Classes cancelled after police remove protesters from behind barricades at UQAM
Classes scheduled to take place inside the J.A. DeSeve building at UQAM have been cancelled on Thursday, as the school is forced to clean up the disaster left behind by student occupiers who had barricaded themselves on the premises.
The protesters had been hoping to occupy the J.A. DeSeve building at l'Université de Quebec a Montreal throughout the night, but after four hours police refused to let them stay any longer.
The events at UQAM began Wednesday morning when demonstrators, some of them wearing masks, stormed into classrooms, claiming the classes being taught were violating student votes to boycott classes.
The demonstrations degenerated into multiple fistfights between students who wanted to attend class and the demonstrators.
Police called to break up fights
Around 2 p.m. UQAM adminstrators called police for assistance in removing the protesters and enforcing a court injunction preventing protesters from blocking entrances to buildings at UQAM.
When police arrived and began breaking up fights and arresting people, many teachers took offense and formed a human chain to isolate police officers from students.
However by 4 p.m. police had arrested 21 people and left the school.
Communications professor Jean-Hugues Roy said many teachers were in a difficult position.
"We don't like masked people telling us, intimidating us or our students, but we don't like police inside our walls," said Roy.
Montreal police commander Ian Lafreniere said several teachers then tried to get the students out of jail, but did not seem to understand how the criminal justice system works.
"At a certain point there were some teachers that showed up at the detention centre mentioning that they were there to negotiate the release of the students," said Lafreniere.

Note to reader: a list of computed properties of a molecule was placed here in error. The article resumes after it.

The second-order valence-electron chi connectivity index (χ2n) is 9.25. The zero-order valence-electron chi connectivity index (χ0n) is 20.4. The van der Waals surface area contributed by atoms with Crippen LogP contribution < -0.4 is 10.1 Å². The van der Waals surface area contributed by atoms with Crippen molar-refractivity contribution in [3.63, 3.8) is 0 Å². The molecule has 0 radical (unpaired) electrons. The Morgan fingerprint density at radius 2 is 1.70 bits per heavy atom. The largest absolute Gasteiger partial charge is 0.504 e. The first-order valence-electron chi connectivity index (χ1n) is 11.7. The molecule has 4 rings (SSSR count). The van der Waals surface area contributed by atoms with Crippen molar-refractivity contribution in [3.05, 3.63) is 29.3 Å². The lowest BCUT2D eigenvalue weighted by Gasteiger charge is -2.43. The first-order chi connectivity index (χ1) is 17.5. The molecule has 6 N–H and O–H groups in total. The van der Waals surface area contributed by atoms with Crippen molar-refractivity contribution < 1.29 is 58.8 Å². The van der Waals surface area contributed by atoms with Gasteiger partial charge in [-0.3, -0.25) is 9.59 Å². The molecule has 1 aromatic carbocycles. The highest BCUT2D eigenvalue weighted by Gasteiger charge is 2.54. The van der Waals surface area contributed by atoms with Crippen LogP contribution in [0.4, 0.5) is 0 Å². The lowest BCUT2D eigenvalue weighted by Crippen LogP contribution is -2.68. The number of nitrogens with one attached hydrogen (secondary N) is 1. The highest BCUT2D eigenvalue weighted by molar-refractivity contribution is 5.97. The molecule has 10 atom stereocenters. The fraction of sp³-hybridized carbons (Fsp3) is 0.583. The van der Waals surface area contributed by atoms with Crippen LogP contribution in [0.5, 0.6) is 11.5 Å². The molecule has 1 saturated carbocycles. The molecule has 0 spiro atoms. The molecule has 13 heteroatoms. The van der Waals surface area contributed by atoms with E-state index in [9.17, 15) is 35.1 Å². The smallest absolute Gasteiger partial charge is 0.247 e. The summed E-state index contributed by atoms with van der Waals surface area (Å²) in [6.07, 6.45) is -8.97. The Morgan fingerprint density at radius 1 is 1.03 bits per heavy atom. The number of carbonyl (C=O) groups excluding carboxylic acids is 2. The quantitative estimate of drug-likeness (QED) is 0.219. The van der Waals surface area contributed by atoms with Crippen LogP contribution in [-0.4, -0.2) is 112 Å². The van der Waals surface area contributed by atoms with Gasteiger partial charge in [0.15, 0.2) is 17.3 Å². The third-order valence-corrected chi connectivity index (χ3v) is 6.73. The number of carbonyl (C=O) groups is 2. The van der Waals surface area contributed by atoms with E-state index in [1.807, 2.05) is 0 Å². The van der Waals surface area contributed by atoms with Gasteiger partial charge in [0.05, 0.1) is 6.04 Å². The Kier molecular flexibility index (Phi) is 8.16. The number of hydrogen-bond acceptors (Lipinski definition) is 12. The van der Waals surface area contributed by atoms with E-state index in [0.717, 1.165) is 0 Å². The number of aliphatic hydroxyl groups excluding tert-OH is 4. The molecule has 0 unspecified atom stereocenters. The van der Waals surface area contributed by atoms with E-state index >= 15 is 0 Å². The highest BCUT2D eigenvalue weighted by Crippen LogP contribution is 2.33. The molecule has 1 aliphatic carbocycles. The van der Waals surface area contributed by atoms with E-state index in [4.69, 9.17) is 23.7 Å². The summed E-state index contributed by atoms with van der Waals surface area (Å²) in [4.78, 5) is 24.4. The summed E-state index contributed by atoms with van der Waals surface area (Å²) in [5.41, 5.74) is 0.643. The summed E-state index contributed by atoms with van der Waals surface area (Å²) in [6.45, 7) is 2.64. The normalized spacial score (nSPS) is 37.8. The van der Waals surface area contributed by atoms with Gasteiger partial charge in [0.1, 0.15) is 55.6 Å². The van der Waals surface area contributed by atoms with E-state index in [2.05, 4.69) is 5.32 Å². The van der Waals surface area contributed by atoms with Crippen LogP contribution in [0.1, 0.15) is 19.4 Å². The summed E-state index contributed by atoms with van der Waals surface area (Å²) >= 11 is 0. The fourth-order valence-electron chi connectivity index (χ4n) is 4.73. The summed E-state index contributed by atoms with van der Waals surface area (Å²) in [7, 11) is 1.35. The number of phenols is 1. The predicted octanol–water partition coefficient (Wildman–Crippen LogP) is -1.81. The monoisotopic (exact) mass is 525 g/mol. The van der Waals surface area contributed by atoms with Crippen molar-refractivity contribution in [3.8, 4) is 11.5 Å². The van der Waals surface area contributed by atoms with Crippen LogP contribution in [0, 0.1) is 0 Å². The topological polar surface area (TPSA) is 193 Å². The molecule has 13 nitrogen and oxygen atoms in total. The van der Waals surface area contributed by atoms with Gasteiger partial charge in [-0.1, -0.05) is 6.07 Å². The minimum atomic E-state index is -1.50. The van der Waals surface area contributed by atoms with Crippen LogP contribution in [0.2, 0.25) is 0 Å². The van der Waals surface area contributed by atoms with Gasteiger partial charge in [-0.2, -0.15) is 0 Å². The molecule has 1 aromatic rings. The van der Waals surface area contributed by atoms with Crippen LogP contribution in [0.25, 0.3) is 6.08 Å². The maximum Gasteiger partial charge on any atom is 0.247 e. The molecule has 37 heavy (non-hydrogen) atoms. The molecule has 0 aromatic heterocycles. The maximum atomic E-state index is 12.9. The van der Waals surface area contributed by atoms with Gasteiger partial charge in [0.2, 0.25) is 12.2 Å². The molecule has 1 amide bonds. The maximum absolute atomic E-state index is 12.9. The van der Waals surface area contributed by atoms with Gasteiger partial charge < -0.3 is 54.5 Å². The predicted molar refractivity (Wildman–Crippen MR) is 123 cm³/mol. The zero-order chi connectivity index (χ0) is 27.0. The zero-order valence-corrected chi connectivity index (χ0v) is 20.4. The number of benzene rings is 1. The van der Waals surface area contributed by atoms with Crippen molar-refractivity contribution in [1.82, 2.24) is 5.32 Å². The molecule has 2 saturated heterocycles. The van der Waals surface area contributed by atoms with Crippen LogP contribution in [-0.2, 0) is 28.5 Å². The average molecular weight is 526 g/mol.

"That's not really what's going on. We're talking about the criminal code now. This is going to be the judge that will decide that.
"It's not a game, it's not a negotiation. It's a criminal offence."
The 22 protesters were released after agreeing to appear in court. Police are recommending charges of misdemeanours and unlawful assembly.
Demonstrators returned with hammers, nails
Soon afterward demonstrators moved into the building and began constructing barricades in hallways, and blocking escalators and stairways with tables and chairs.
Students leaving their evening classes had to thread their way through a maze of debris in order to exit the building.
The occupiers eventually forced most people who were not sympathetic to their cause out of the building, telling various reporters that they did not want anyone taking pictures as they committed numerous acts of vandalism.
One protester said they were occupying the building "not only to protest, but also to reappropriate this space, which is a place of learning, in order to repair the harm that was caused [by the arrests earlier in the day]."
After receiving numerous calls from protesters and from teaching staff at UQAM to abandon the injunction and to let protesters remain in place, the rector of the school refused.
Second call to police
At 10 p.m. rector Robert Proulx said the protesters were in the wrong and that it was entirely appropriate to ask police to remove them.
"The actions taken [Wednesday] are the work of a minority, are unacceptable and are strongly denounced by this University. It is responsible, and with a goal of maintaining the openness of the school and the security of all people that we have taken the decision to call upon the Montreal police force," he wrote.
Four hours after the occupation began police began breaking their way through the barricades and locked doors, and some protesters fled.
In their flight some protesters vandalized police cars and one person assaulted a police officer.
Police arrested five people.
Some protesters may not be students
Ian Lafreniere said he did not believe that all of the protesters setting up barricades at UQAM were students.
"We found on the scene indications that these people, some of them are students, but others may not be.
"They had hammers, nails. These people were prepared for some sort of action," said Lafreniere.
He added that police are spotting some of the same people at multiple protests.
"Every time we have some sort of disturbance like this they are people who take advantage of the situation to rile things up.
"There are people who go from demonstration to demonstration with no goal other than to make it worse."
With a file from The Canadian Press